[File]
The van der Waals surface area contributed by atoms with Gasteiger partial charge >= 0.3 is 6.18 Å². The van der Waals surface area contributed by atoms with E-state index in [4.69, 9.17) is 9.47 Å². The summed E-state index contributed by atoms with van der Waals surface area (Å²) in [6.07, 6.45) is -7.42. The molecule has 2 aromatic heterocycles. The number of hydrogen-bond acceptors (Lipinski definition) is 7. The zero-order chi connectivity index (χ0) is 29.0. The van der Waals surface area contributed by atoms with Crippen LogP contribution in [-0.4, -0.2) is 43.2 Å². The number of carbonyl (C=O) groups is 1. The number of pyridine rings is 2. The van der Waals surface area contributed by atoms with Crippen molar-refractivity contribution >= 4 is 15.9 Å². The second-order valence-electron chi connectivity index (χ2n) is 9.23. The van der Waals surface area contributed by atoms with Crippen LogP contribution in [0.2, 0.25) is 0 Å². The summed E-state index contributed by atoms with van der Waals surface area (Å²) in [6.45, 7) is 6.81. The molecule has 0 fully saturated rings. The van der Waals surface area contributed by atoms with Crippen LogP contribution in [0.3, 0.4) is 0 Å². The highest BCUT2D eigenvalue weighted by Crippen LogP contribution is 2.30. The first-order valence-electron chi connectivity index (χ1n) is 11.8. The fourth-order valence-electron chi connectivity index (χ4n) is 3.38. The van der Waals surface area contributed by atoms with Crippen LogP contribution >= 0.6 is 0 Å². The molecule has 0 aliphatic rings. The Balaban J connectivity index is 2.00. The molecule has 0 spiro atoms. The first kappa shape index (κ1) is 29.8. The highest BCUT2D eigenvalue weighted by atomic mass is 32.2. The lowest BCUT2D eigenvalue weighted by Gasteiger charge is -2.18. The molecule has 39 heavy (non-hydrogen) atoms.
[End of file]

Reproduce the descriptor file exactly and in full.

The van der Waals surface area contributed by atoms with Gasteiger partial charge >= 0.3 is 6.18 Å². The van der Waals surface area contributed by atoms with E-state index in [4.69, 9.17) is 9.47 Å². The summed E-state index contributed by atoms with van der Waals surface area (Å²) in [6.07, 6.45) is -7.42. The molecule has 2 aromatic heterocycles. The number of hydrogen-bond acceptors (Lipinski definition) is 7. The zero-order chi connectivity index (χ0) is 29.0. The van der Waals surface area contributed by atoms with Crippen LogP contribution in [-0.4, -0.2) is 43.2 Å². The number of carbonyl (C=O) groups is 1. The number of pyridine rings is 2. The van der Waals surface area contributed by atoms with Crippen molar-refractivity contribution >= 4 is 15.9 Å². The second-order valence-electron chi connectivity index (χ2n) is 9.23. The van der Waals surface area contributed by atoms with Crippen LogP contribution in [0.2, 0.25) is 0 Å². The summed E-state index contributed by atoms with van der Waals surface area (Å²) in [6.45, 7) is 6.81. The molecule has 0 fully saturated rings. The van der Waals surface area contributed by atoms with Crippen LogP contribution in [0.3, 0.4) is 0 Å². The highest BCUT2D eigenvalue weighted by Crippen LogP contribution is 2.30. The first-order valence-electron chi connectivity index (χ1n) is 11.8. The fourth-order valence-electron chi connectivity index (χ4n) is 3.38. The van der Waals surface area contributed by atoms with Crippen LogP contribution >= 0.6 is 0 Å². The molecule has 0 aliphatic rings. The Balaban J connectivity index is 2.00. The molecule has 0 spiro atoms. The first kappa shape index (κ1) is 29.8. The highest BCUT2D eigenvalue weighted by atomic mass is 32.2. The lowest BCUT2D eigenvalue weighted by Gasteiger charge is -2.18. The molecule has 39 heavy (non-hydrogen) atoms.